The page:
Blue & White
Practically speaking, Chinese blue and white porcelain is contrived using a blue pigment from cobalt oxide. It creates designs on clean white clay which is glazed and fired at high temperatures, but the history of blue and white Chinese pottery is much more poetic.
Blue and white ceramics hold a special significance in the rich and varied history of China’s pottery industry and the origin of the famous blue gained recognition during the Tang dynasty (618 – 907). However it wasn’t until the Mongolian-ruled Yuan dynasty (1279 – 1368) that the production techniques of what has become antique blue and white stoneware reached maturity.
As the Silk Road trade route flourished, cobalt ores were imported from Persia and were an extremely expensive and scarce commodity used only sparingly, hence why blue and white China antique vases, bowls and plates are highly desired by collectors, both for their beauty and their scarcity.
The Yuan artisans took extraordinary pride in their work because it had a mythological, almost religious element, the Yuan mythical animal large charger in the Ashmolean Museum, Oxford (collection number EAX.1707) is a classical representation.
Chinese blue and white porcelain has always been highly prized, often reserved for diplomatic gifts and special occasions.
Chinese porcelain blue and white, underglaze copper-red and white-slip-decorated celadon-ground rouleau vase, decorated with the “Eight Horses of Mu Wang”, each in a different pose amongst pine trees, wutong, rockwork and clumps of grass, the lip and interior glazed white, the base with an underglaze-blue double ring.
Chinese imperial porcelain blue and white palace bowl, wan, deeply potted with a gently flared rim, the exterior with five stylised lotus flowerheads on a scrolling branch, amongst arrow-head leaves, scrolls and foliage, all above a band of stylized lotus petals, the interior painted in the well with a lotus flowerhead amongst arrow-head leaves, scrolling branches and foliage encircled by five further flowerheads in the cavetto.
Chinese porcelain blue and white miniature shonzui type censer painted with three roundels of pine, willow and three birds in flight, all on three different geometric grounds of cash, wan character, and scales beneath a band of key fret, the inverted lipped rim with ruyi head scrolls on a blue wash ground.
A pair of Chinese porcelain underglaze blue and white miniature bottle vases painted on either side with flowerheads emanating from foliage on the ground, all between double rings at the foot rim.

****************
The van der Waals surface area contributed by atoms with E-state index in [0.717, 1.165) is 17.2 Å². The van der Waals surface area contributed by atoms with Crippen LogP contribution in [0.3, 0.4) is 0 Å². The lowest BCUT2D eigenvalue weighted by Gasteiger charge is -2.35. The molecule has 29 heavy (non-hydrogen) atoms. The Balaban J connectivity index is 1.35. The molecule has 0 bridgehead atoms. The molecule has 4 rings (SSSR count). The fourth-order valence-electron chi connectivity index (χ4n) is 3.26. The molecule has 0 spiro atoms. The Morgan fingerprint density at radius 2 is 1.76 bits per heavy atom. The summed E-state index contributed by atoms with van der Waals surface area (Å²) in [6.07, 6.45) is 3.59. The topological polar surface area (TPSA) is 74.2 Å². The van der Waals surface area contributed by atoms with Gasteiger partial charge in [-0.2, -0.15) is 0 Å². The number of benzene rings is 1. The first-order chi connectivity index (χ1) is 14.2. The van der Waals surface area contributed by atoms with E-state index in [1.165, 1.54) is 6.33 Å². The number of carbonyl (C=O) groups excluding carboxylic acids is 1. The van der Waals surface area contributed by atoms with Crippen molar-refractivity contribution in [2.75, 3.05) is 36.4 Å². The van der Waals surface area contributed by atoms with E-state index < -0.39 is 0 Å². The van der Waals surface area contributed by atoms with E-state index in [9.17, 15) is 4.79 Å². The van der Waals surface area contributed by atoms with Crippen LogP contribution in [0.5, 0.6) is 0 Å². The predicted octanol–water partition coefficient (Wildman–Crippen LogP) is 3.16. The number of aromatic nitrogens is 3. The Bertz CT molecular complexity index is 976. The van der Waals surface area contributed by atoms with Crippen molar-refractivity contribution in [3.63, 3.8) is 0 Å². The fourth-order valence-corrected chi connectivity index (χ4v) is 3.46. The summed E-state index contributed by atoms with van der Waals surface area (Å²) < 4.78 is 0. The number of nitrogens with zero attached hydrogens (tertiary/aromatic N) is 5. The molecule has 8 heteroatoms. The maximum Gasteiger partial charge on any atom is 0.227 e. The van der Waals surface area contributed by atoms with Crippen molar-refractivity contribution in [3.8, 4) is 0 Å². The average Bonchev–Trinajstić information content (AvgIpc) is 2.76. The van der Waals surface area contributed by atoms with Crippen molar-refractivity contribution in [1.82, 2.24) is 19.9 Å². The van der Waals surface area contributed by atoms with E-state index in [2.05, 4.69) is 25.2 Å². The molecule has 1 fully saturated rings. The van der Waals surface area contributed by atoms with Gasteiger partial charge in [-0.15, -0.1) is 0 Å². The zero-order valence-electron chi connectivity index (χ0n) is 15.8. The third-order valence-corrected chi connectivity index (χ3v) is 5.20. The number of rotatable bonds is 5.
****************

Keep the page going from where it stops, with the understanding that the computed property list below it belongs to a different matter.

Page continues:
Chinese porcelain blue and white baluster vase with single-ribbed neck and galleried rim, painted on the body with three qilins standing on rocks amongst billowing and crested waves and sea spray, with stylised flames being emitted from their mouths, the ribbed neck with bands of lappets, scrolls and ruyi-heads, all between crenulated bands above the foot and on the rim, the base glazed white.
A Chinese porcelain blue and white lobed teapot and cover, painted with four panels of river landscape scenes with pavilions, fisherman, pine tree, a viewing pavilion and birds in flight, with floral sprays on the spout and handle, the cover similarly decorated.
Blue and white saucer-dish painted with four horses in a field in various poses attended by a seated groom playing a flute, the underside with stylised branches.
Blue and white tea bowl of cylindrical form on a tall foot, painted with two pairs of characters ji xi "fortune and happiness" in stylised octofoil lotus flower head reserves on cash and scale diaper grounds beneath a band of scrolls at the rim and above two blue lines on the foot, the rim with mushikui.
A Chinese porcelain kosometsuke waterpot in the form of twin peaches, with stalk and foliage in relief, painted with four butterflies on a key-fret ground, the three biscuit feet of butterfly form.
Further information on Blue & White
During the early Ming dynasty (1368 – 1644), the supply of cobalt oxide from Persia was briefly halted due to foreign trade restrictions and a locally-mined cobalt was used. It’s high concentration of manganese resulted in a softer, more pale blue and it continued to be used all the way through the reigns of emperors Xuande, Chenghua and Zhengde through the fifteenth and early sixteenth centuries.
It was also at this time that smalt cobalt – achieved by mixing cobalt oxide with molten glass and brought to China by Zheng He’s maritime expeditions – was used to create stunning blue and white Chinese pottery. It resulted in brilliant blues visible in the glazed surfaces of blue and white china antique plates, blue and white china antique vases and blue and white china antique bowls.
As was their wont, the desirability of what has become antique blue and white stoneware was largely dependent on the tastes of each emperor. The fifth Ming emperor Xuande enjoyed Mineral Blue (shizi qing) from Jiangxi province mixed with Muslim Blue (huiqing) from predominantly Central Asia. This generated a deeper purplish-blue tone while the favoured blue and white Chinese porcelain of the ninth Ming emperor Chenghua used the locally-sourced cobalt with high concentrations of manganese, resulting in a paler hue for the blue and white ceramics produced for his Imperial court.